Zimbabwe’s Prime Minister Morgan Tsvangirai is dismissing the results of Wednesday’s presidential election, saying alleged irregularities have made the vote a “farce.”
“It is a sham election that does not reflect the will of the people,” Tsvangirai told reporters Thursday, repeating accusations of vote-rigging against President Robert Mugabe, who denies the charges and whose allies claim he won the vote.
The Zimbabwe Election Support Network, which had thousands of vote monitors throughout the country, also raised concerns about the election. Deputy chairperson Irene Peterson said Thursday the process was compromised, with a large number of people being blocked from casting ballots.
“Generally the environment was relatively calm and peaceful,” she said.”Based on the empirical reports from our observers, regardless of the outcome, the credibility of the 2013 harmonized elections is seriously compromised by a systematic effort to disenfranchise urban voters, up to a million voters.”
Mugabe allies said Thursday that the longtime president and his party won easy victories in the general elections.
Zimbabwe’s Electoral Commission has yet to release any results, saying they are still counting the ballots. The commission defended the vote, calling it “free and fair.”
“I believe that the election is free and fair. Maybe the reports that will come out will vindicate my view of the election as free and fair,” Zimbabwe Election Commission chairwoman Rita Makarau told journalists.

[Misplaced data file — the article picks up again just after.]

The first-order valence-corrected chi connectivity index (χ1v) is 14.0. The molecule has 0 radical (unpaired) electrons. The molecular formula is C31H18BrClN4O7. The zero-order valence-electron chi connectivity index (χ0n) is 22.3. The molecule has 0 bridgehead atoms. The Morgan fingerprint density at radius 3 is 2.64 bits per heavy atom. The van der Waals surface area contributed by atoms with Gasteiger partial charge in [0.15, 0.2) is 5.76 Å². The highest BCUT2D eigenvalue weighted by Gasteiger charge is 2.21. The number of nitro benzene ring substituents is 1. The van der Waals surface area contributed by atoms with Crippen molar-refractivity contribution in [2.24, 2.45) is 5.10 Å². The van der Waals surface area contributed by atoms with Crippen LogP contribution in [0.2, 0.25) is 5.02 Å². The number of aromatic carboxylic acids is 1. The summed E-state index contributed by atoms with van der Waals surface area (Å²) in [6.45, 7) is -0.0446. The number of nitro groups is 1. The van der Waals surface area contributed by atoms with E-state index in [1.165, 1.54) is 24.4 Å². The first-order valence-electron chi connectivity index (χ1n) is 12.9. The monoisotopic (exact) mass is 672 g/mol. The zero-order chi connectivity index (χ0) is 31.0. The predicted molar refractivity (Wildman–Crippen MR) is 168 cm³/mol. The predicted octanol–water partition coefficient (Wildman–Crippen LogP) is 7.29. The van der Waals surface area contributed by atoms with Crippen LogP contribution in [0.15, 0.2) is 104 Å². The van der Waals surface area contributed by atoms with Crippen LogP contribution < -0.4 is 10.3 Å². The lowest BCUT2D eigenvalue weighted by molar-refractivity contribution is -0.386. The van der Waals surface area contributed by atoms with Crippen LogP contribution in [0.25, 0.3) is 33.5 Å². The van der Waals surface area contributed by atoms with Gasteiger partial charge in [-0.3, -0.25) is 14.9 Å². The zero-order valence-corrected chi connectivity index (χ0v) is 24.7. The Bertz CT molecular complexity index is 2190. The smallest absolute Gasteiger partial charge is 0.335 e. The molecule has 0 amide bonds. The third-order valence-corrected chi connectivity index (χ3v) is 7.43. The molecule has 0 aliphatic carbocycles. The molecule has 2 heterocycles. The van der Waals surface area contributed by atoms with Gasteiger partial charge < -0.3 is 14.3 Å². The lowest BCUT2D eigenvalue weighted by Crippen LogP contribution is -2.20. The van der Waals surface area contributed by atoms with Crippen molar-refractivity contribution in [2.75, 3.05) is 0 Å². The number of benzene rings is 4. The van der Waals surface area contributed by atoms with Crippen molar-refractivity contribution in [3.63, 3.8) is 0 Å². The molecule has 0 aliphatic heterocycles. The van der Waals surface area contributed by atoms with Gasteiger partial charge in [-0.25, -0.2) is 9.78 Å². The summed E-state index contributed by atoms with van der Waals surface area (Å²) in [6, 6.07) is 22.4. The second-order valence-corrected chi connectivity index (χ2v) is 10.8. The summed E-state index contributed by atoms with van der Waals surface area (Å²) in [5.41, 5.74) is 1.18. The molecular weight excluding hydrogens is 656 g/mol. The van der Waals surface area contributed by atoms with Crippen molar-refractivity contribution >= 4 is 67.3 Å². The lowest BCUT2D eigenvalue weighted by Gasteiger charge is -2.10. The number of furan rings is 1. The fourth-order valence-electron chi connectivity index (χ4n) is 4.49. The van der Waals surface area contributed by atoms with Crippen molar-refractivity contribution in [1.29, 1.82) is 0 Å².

Mugabe and Tsvangirai were the main contestants in Wednesday’s election, which ended a power sharing government the two formed in 2009 after a disputed election. Tsvangirai told journalists after casting his vote that he was confident of victory.
“It is a historic day for all of us as Zimbabweans to complete the delayed run-off from 2008. You see all the main contenders, finally resolving this political crisis, finally. So we wish everyone a time to complete the change that we have been fighting for, for the past 14 years,” he said.
This is Tsvangirai’s third attempt to defeat Mugabe, who has ruled Zimbabwe since 1980. In the 2008 election, Tsvangirai defeated Mugabe in the first round, but failed to garner enough votes to avoid a run-off. The second round was marred by violence after Mugabe claimed victory, and African leaders forced the two to form a power sharing government in 2009.
When asked about allegations that the election commission rigged the polls for his Zanu PF party, Mugabe said “[It’s] politicking, they want to find a way out.”
The election commission has until Monday, August 5 to release the results of the Zimbabwe’s election, which will end the fragile power sharing arrangement of Mugabe and Tsvangirai. voa